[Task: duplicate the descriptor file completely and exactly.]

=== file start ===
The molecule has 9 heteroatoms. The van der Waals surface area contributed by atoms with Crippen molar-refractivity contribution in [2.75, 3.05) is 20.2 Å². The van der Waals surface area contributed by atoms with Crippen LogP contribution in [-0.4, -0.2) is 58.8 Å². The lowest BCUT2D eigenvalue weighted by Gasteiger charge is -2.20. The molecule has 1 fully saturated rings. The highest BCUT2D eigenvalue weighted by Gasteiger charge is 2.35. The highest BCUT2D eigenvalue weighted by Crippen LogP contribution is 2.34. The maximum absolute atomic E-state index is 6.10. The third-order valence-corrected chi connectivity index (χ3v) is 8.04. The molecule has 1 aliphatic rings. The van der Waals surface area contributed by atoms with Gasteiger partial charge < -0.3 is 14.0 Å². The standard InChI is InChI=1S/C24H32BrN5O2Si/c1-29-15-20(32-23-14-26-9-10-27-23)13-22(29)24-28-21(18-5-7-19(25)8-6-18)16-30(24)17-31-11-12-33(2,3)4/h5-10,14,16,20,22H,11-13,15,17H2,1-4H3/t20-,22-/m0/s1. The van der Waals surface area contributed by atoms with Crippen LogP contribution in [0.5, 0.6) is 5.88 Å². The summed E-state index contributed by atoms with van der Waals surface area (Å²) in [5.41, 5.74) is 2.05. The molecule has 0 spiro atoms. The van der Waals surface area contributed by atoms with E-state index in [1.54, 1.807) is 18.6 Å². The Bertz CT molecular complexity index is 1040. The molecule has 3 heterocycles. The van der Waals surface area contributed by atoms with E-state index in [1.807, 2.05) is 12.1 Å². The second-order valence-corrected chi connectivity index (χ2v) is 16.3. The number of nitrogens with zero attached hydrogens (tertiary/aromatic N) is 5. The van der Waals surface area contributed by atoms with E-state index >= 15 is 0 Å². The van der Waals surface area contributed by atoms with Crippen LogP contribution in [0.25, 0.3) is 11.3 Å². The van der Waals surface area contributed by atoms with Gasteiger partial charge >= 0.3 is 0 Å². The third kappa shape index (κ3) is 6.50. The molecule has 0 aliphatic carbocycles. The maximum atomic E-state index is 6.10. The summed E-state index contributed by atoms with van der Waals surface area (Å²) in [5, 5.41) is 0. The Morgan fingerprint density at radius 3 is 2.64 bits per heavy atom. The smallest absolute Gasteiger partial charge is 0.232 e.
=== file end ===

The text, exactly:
The molecule has 9 heteroatoms. The van der Waals surface area contributed by atoms with Crippen molar-refractivity contribution in [2.75, 3.05) is 20.2 Å². The van der Waals surface area contributed by atoms with Crippen LogP contribution in [-0.4, -0.2) is 58.8 Å². The lowest BCUT2D eigenvalue weighted by Gasteiger charge is -2.20. The molecule has 1 fully saturated rings. The highest BCUT2D eigenvalue weighted by Gasteiger charge is 2.35. The highest BCUT2D eigenvalue weighted by Crippen LogP contribution is 2.34. The maximum absolute atomic E-state index is 6.10. The third-order valence-corrected chi connectivity index (χ3v) is 8.04. The molecule has 1 aliphatic rings. The van der Waals surface area contributed by atoms with Gasteiger partial charge < -0.3 is 14.0 Å². The standard InChI is InChI=1S/C24H32BrN5O2Si/c1-29-15-20(32-23-14-26-9-10-27-23)13-22(29)24-28-21(18-5-7-19(25)8-6-18)16-30(24)17-31-11-12-33(2,3)4/h5-10,14,16,20,22H,11-13,15,17H2,1-4H3/t20-,22-/m0/s1. The van der Waals surface area contributed by atoms with Crippen LogP contribution in [0.5, 0.6) is 5.88 Å². The summed E-state index contributed by atoms with van der Waals surface area (Å²) in [5.41, 5.74) is 2.05. The molecule has 0 spiro atoms. The van der Waals surface area contributed by atoms with E-state index in [1.54, 1.807) is 18.6 Å². The Bertz CT molecular complexity index is 1040. The molecule has 3 heterocycles. The van der Waals surface area contributed by atoms with E-state index in [1.807, 2.05) is 12.1 Å². The second-order valence-corrected chi connectivity index (χ2v) is 16.3. The number of nitrogens with zero attached hydrogens (tertiary/aromatic N) is 5. The van der Waals surface area contributed by atoms with E-state index >= 15 is 0 Å². The van der Waals surface area contributed by atoms with Crippen LogP contribution in [0.25, 0.3) is 11.3 Å². The van der Waals surface area contributed by atoms with Gasteiger partial charge >= 0.3 is 0 Å². The third kappa shape index (κ3) is 6.50. The molecule has 0 aliphatic carbocycles. The maximum atomic E-state index is 6.10. The summed E-state index contributed by atoms with van der Waals surface area (Å²) in [5, 5.41) is 0. The Morgan fingerprint density at radius 3 is 2.64 bits per heavy atom. The smallest absolute Gasteiger partial charge is 0.232 e.